Moreover, in order to live up to what his mission letter promises, Borrell should provide a longer-term strategic approach and conduct a thorough reassessment of the EU’s division of labor ahead of the anticipated conflict resolution in the Donbass. While Laszlo Trocsanyi, as the designated new commissioner for enlargement and neighborhood policy, will be in charge of Ukraine, including funding, he is, in theory, expected to “work under the guidance of the high representative/vice-president,” as specified in the aforementioned mission letter. In practice, however, it will be challenging for the next HR/VP to establish guidance over the European Commission’s work in eastern Ukraine, as well as in the Western Balkans. Much depends on how much backing Borrell can win from von der Leyen and the EU capitals for a larger role for the European External Action Service (EEAS) in this regard.
EU’s Russia Portfolio: Developing the HR/VP’s Role
If there is progress toward a peace settlement in eastern Ukraine, then, by default, the future of EU sanctions on Russia will be on the table – an explosive, divisive issue among the EU-28 that the next HR/VP will have to deal with. This also opens up a more systemic problem: the lack of a common approach among the EU capitals towards Russia.
The annexation of Crimea and the war in eastern Ukraine in 2014 has led to a deep political crisis between Russia and the West. While the EU and its member states reconsidered relations with Russia in 2016 by putting forward the “Mogherini principles” to guide EU-Russia relations, these principles cannot replace a well-coordinated policy. Because the EU lacks a comprehensive, assertive stance on Russia, the Kremlin’s hawkish intrusiveness has further corroded the domestic politics of individual EU member states. Further tensions have emerged around Russia’s financial support of populist and anti-European parties in EU member states, as well as its active interference in some national elections. The EU’s weak compromise-based approach has created a vacuum that each member state fills as it sees fit – a perfect recipe for Russia’s further pursuit of its divide et impera principle.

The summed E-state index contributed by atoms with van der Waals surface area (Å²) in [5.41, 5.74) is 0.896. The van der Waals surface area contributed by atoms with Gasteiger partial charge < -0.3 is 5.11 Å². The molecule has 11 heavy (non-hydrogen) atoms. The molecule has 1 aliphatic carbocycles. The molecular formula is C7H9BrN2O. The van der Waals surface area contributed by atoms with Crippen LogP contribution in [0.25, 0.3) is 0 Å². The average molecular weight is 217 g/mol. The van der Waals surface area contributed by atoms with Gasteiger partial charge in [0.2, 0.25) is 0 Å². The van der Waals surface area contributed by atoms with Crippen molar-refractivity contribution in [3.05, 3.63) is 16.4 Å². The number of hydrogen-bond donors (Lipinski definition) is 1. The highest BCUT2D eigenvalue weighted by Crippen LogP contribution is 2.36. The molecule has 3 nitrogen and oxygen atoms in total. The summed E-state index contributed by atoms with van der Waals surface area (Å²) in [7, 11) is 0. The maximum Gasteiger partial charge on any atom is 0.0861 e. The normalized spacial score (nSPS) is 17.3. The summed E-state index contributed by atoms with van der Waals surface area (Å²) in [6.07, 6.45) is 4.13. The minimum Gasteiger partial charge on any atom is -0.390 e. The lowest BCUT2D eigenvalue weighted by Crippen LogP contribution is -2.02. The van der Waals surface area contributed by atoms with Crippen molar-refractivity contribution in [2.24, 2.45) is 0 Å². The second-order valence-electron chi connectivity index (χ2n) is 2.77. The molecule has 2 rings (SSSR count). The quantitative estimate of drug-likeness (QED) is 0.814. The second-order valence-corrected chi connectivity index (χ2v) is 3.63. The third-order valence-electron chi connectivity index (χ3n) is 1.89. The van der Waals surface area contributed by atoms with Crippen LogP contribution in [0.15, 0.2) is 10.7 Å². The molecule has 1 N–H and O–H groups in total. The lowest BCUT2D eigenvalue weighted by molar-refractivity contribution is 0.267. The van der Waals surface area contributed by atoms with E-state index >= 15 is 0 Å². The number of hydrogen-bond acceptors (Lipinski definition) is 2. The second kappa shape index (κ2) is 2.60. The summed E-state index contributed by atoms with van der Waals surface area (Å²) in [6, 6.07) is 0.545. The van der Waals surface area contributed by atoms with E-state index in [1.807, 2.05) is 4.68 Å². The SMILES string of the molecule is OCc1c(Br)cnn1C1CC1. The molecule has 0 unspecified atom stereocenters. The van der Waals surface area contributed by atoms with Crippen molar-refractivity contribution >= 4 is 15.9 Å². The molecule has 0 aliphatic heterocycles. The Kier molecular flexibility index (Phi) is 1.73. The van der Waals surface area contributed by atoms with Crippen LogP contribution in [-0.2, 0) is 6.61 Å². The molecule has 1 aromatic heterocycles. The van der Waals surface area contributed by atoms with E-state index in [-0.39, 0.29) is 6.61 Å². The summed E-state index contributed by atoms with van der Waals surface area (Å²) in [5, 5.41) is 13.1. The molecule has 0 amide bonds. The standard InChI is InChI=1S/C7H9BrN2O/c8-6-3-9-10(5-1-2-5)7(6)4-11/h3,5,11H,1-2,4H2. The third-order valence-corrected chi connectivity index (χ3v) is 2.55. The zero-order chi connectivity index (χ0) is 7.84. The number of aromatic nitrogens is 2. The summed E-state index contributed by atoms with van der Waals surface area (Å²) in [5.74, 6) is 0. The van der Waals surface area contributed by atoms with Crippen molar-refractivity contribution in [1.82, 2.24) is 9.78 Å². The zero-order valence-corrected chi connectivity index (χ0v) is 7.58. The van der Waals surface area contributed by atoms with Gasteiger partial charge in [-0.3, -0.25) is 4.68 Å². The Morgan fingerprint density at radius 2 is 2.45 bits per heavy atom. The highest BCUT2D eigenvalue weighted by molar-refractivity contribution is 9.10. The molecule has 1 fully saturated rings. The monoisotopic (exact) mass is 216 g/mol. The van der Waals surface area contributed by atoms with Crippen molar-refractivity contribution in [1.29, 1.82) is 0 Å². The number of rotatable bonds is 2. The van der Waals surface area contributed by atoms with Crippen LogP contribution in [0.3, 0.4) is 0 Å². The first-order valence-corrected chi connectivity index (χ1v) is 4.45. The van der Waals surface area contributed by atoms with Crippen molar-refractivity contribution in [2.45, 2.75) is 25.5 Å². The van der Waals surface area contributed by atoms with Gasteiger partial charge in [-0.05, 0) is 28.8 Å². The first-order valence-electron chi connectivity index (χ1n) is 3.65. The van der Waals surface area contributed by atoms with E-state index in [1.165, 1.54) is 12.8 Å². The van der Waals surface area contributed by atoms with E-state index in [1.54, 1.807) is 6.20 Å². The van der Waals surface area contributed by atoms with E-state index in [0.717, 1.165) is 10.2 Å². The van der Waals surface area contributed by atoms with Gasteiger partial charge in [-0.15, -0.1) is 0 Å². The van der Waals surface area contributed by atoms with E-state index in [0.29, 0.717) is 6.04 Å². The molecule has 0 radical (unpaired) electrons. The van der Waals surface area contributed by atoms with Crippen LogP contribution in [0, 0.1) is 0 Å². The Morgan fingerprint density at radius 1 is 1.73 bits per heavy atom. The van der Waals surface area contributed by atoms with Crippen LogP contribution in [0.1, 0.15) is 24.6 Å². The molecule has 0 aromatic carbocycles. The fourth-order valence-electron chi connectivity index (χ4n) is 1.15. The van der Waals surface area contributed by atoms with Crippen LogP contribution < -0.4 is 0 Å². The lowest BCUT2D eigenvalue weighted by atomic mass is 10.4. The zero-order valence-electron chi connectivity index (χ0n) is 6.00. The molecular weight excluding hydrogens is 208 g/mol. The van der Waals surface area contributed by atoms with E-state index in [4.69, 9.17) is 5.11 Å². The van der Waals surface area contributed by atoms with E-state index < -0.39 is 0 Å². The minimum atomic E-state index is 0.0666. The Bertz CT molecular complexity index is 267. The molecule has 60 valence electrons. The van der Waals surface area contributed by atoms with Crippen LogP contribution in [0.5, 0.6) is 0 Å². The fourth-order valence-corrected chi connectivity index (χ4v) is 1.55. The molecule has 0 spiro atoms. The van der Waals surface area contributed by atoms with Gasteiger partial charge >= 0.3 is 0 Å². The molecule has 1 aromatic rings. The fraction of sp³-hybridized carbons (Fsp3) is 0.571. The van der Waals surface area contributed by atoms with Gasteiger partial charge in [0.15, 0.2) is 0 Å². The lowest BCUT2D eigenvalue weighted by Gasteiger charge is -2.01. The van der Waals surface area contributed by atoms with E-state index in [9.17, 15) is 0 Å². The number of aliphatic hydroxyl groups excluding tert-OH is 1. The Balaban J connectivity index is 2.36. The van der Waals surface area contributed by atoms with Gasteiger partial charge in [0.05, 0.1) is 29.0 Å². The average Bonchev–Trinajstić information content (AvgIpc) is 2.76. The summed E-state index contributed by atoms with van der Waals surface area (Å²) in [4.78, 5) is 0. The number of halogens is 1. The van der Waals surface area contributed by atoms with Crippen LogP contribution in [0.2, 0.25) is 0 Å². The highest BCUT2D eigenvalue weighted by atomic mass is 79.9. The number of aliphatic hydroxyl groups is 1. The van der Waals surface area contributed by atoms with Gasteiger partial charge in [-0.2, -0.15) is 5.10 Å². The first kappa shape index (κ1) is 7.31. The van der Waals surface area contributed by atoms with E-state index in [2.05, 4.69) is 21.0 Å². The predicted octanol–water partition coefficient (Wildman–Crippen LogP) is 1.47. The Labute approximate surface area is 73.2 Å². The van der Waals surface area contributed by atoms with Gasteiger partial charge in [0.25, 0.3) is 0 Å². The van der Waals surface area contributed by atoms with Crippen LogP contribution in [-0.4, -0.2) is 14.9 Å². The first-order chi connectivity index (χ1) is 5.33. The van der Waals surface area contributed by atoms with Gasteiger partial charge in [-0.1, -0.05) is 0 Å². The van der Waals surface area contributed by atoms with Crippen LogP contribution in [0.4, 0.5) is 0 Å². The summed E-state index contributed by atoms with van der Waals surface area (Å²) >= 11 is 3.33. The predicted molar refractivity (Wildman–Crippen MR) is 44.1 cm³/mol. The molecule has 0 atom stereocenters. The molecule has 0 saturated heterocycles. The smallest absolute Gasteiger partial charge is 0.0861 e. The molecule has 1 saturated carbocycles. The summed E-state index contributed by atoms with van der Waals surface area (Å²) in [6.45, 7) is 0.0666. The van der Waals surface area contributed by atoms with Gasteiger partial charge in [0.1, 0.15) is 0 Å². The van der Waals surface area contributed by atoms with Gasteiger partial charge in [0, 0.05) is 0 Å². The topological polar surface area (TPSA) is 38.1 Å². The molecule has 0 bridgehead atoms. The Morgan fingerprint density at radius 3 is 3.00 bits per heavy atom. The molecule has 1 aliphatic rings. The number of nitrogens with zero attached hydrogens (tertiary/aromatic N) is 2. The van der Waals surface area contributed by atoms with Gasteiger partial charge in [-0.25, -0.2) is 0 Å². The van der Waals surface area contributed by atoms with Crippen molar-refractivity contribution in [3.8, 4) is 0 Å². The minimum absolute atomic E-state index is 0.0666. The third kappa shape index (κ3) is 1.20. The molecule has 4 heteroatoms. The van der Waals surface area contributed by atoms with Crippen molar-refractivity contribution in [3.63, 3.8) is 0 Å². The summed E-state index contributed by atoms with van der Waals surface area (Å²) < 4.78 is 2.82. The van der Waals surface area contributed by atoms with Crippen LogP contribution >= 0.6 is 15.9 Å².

If the present level of EU unity on Russian sanctions also starts to crumble, it will be an uphill battle for Borrell to coordinate policy. The HR/VP is in a unique position because he participates in European Council meetings, where the topic of Russian sanctions are regularly raised every six months. Both German Chancellor Angela Merkel and French President Macron always report to the European Council on the current state of play. So, if Borrell wants to make sure that he has full EU backing on Russia and Ukraine, he should raise related issues in these meetings, making clear what he intends to do and expressly asking for political support. As a veteran Spanish socialist with a more assertive approach to Russia’s portfolio, Borrell could guide a new process of building consensus and coordinating the EU’s future Russia policy based on the principle of Europe’s strategic autonomy.
Serbia-Kosovo: Restarting Dialogue, Improving Implementation
Borrell’s credentials for shaping policy are much stronger on Serbia-Kosovo, where he has a direct mandate to act on behalf of the entire EU-28, as well as to coordinate with the United States and other powers.
However, the EU-facilitated dialogue between the long-term Balkan adversaries that started in 2011 under HR/VP Catherine Ashton has – under her successor and Borell’s predecessor Federica Mogherini – recently reached a dead-end. An early challenge for Borrell will be to present a credible plan on how to overcome this current stagnation and get Serbia and its former province back on track toward a legally binding agreement that fully normalizes their relations.